Rabbits belong to the family of mammals called Lagomorpha, which includes around 35 species of rabbits, hares and Pikas. Fossil records proves that Lagomorpha evolved in Asia at least 38 million years ago, during the Eocene period. The break-up of continents during this period may be responsible for the wide distribution of differing species of rabbits and hares around the world, with the exception of mighty Australia. There are currently more than 60 recognised breeds of rabbit in Europe and America, all of them descended from the European rabbi, the only species of rabbit to have been widely domesticated.
Easter just got over, but thankfully the curiosity didn’t. If Easter was celebrated 30 million years ago, the chocolate bunny in your basket would likely be either times larger. Such was the body plan of Nuralagus rex, an ancient rabbit that roamed what is now the Spanish island of Minorca.
The Ancient Rabbit
Because the rabbit’s epiglottis is engaged over the soft palate except when swallowing, the rabbit is an obligate nasal breather. Rabbits have two sets of incisor teeth, one behind the other. This way they can be distinguished from rodents, with which they are often confused. Recent DNA analysis and the discovery of a common ancestor has supported the view that they do share a common lineage, and thus rabbits and rodents are now often referred to together as members of the superorder Glires.
If the rabbit and hare lineage is so ancient, and once included very big and very small creatures, then why are these hopping wonders today all the same size? After all, the rodent group—which is closely related to the order that includes rabbits, has been evolving for just as long, and is just as widespread worldwide. It encompasses tonnes of species from the tiny chipmunk to beavers and capybaras. perpetrator for the destructive influence on rabbit diversity: Ungulates, or hoofed mammals.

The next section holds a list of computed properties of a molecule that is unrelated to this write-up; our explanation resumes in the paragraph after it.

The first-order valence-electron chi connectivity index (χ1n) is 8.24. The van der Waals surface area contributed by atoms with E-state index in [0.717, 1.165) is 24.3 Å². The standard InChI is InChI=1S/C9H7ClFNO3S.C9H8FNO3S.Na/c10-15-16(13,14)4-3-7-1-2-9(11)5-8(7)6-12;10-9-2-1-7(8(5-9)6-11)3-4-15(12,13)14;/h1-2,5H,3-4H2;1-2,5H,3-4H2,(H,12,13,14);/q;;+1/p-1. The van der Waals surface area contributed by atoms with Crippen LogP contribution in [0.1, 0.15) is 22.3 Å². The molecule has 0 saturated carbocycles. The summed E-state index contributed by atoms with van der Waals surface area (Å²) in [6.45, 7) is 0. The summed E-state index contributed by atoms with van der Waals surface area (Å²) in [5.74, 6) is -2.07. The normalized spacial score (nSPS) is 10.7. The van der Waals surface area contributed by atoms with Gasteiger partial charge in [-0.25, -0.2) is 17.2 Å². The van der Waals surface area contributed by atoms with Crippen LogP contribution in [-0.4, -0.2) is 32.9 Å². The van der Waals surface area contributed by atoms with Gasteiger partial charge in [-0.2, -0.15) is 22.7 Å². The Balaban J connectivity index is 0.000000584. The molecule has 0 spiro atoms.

Evolution research suggests that, at the beginning of that time period, big rabbits lived alongside big and small-hoofed mammals, but after a major climate shift 23 million years ago, lagomorphs started to get smaller, on average, and ungulates started to get bigger. As the hoppers and the hoofers were brought into closer competition, Miller and Tomiya theorize, lagomorphs couldn’t pay the metabolic price to maintain gigantic bodies. So, it’s the climate shift 23 million years ago that reduced the size of, once gigantic, rabbit.
Timeline of Evolution
The middle eastern and European wild rabbit which we see today evolved around 3,500 years ago on the Iberian Peninsula, the name ‘Hispania’ (Spain) is translated from the name given to that area by hoenician merchants, meaning ‘land of the rabbits’. When the Romans conquered the Spain around 200BC, they began to farm the native rabbits for their meat and fur. The Romans called this practice ‘cuniculture’ and kept the rabbits in fenced enclosures. Inevitably, the rabbits tried to escape and it is perhaps no surprise that the latin name ‘Oryctolagus cuniculus’ means ‘hare-like digger of underground tunnels’. The spread of the Roman empire, along with increasing trade between countries, helped to introduce the European rabbit into many more parts of Europe and West Asia. With their rapid reproduction rate, and the increasing cultivation of land providing ideal habitat, rabbits soon established large populations around the world. The European rabbit continued to be introduced to new countries as they were explored, or invaded (colonised as the west calls it) by European adventurers and pioneers. Wild rabbits thrived in many new locations, and populations grew rapidly in countries with suitable habitat and few natural predators. The European rabbit became widespread in North America and Australia, for example, where the wild rabbit has become a troublesome pest to farmers and conservationists.
What will evolution do to these Easter puppies in centuries to come?
The evolutionary future of rabbits will likely be as heavily influenced by humans as by nature. Rabbits came a bit later to the domestication game than cattle, sheep, and dogs—mostly likely beginning around the seventh century AD in the then French monasteries. Because so little time has elapsed since domestication, the rabbit is an ideal test subject to look at the changes wrought by domestication. In 2014, researchers compared genes from different kinds of domesticated rabbit to a wild rabbit species. They found that domestication couldn’t be pinned down to any one particular gene, but they did see that one of the greatest area of differences between the wild and the domesticated rabbit was in the brain. That’s what domestication does to animals, right? Changes the way of thinking. So, we can only speculate what’s in store for the rabbits in future, and I just hope they survive the cruel human era and thrive till the end of the life on earth as we know it.
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